While biomedical care saves lives with its demonstrated excellence in acute, crisis-based disease intervention (Garner 2016), it has a less success with chronic disease prevention and management (Pomeroy 2012, Van Hecke et al., 2013, Elliott et al., 2002). However yoga, specifically yoga that is based on best available evidence, the perfect adjunct to clinical rehabilitation disciplines has long term healthcare benefits not matched by the sole reliance upon biomedical care. Simply put, yoga’s inclusion in healthcare can improve rehabilitation, including its preventive, acute, and chronic care aspects, while also fostering creative, innovative dialogue that can transform healthcare, now and for the future. Further, the critical aspects of Lifestyle Medicine that the licensed healthcare provider can include offers best care evidence-based options for our patients and for our communities.
The foundations of functional medicine taught in the PYTI® certification prepare the licensed healthcare provider to:
- Help determine the root cause of the individual’s condition through evaluation, diagnosis where appropriate, and treatment that is encased in a biopsychosocial model of assessment. Taking a thorough subjective intake, listening to the person and validating their experience and needs, and using the Functional Movement Assessment© enables the clinician to personalize a treatment plan.
- Affect behavioral health and lifestyle choices. Lifestyle choices contribute to the high cost and frequency of chronic illness that plagues our society today and which stems from complex, difficult to treat disease processes. Often the orthopedic conditions we see, for example, can be linked with lifestyle choices, inflammation, obesity, and stress. And the effects do not stop there. An orthopedic condition, such as low back pain, doesn’t typically occur as a single, isolated condition. There are often multiple affected body systems driving the back pain, such as gastrointestinal function, gut microbiome, and neuroendocrine health, for starters. The back pain eventually takes a toll on these systems, which inevitably impairs social, relational, and spiritual health. Or, the situation can work in reverse and what begins as a relational or emotional issue can manifest as physical pain. Functional medicine works to identify root causes of illness and impairment instead of treating a single diagnosis. Diet, nutrition, lifestyle changes, and movement/fitness can all be a part of intervention.
- Use best-fit Integrative Medicine approaches that are evidence-based, scientifically sound in a compassionate, inclusive environment driven by person-centered care.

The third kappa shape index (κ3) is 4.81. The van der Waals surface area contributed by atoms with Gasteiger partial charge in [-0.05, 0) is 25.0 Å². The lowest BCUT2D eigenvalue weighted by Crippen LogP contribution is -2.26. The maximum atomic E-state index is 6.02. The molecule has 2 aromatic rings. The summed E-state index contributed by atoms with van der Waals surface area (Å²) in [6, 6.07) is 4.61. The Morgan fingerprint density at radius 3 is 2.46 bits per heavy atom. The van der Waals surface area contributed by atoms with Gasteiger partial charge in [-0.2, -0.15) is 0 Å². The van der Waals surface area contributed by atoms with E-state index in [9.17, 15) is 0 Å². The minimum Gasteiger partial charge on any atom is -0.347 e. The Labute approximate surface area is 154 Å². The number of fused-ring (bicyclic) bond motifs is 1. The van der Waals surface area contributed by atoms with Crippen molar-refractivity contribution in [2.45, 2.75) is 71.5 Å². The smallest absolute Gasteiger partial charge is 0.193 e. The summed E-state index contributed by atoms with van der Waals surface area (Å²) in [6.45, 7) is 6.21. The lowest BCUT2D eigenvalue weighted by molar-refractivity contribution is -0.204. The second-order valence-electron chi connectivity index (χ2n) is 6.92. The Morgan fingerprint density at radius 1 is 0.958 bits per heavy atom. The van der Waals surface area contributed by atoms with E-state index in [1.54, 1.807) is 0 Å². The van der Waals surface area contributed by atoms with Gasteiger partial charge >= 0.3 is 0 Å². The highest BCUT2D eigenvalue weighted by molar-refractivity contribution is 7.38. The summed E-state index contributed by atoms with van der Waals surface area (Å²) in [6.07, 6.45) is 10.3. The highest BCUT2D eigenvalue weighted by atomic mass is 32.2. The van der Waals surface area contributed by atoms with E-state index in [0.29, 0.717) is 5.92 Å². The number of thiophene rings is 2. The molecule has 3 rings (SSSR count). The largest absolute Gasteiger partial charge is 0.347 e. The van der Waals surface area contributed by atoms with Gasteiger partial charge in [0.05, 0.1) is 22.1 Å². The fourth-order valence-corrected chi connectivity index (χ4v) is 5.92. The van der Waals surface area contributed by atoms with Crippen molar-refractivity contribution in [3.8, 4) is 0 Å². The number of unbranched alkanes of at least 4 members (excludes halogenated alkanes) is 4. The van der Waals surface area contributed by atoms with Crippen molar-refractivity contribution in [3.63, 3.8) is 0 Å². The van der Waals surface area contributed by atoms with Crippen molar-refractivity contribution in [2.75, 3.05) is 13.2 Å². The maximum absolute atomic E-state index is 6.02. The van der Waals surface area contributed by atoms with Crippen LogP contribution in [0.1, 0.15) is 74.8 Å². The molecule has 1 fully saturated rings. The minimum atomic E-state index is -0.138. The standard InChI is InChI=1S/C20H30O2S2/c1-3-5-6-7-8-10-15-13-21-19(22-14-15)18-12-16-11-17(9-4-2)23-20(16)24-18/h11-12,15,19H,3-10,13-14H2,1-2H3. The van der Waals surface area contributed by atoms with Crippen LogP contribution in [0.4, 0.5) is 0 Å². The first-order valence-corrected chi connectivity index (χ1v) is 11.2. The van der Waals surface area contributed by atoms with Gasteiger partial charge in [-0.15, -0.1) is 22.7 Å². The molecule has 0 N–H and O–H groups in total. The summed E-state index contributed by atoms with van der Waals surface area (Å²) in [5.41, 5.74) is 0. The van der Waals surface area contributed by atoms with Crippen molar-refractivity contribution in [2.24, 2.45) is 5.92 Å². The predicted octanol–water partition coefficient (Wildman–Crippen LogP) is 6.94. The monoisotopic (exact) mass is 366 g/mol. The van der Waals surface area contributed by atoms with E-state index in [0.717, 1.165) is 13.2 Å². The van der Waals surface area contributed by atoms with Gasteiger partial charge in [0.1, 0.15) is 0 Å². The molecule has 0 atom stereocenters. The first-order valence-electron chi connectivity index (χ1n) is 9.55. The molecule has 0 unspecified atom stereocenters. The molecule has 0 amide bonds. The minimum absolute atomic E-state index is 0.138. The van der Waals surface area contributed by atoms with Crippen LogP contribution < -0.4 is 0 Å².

- Use the model of Lifestyle Medicine to deliver care.
If you answer yes to any of these questions, then integrated care is probably best suited to meet your healthcare needs.
- Do you have difficulty with sleep, weight control, and/or mood management?
- Do you need to reduce stress in your life?
- Are you tired of feeling tired or being in pain?
- Do you want to learn how to be fit more efficiently?
- Do you want to learn how to eat to support longevity, brain, body, and gut health?
- Do you want to prevent injury?
- Do you want to treat your health issues holistically?
- Are you tired of being offered only drugs, surgery, and more diagnostic tests?
- Are you tired of being treated like a diagnosis or chart number instead of a person?
- Would you like to feel better about yourself and manage your pain through a compassionate, holistic approach?
- NATIONAL CENTER FOR COMPLEMENTARY AND INTEGRATIVE MEDICINE. https://nccih.nih.gov/health/integrative-health#integrative.
- HYMAN, M. http://drhyman.com/about-2/about-functional-medicine/
- GARNER G. 2016. Medical Therapeutic Yoga: Biopsychosocial Rehabilitation and Wellness Care. Handspring Pub Ltd. Scotland, UK.
- POMEROY. C. 2012., (Lecture) Health Disparities and Social Justice: A Call To Action for Academic Health Centers. Prioritizing Health Disparities in Medical Education to Improve Care. New York Academy of Sciences. October 2.
- VAN HECKE, O., TORRANCE, N. and SMITH, B.H., 2013. Chronic pain epidemiology and its clinical relevance. British journal of anaesthesia, 111(1), pp. 13-18.
- ELLIOTT, A.M., SMITH, B.H., HANNAFORD, P.C., SMITH, W.C. and CHAMBERS, W.A., 2002. The course of chronic pain in the community: results of a 4-year follow-up study. Pain, 99(1-2), pp. 299-307.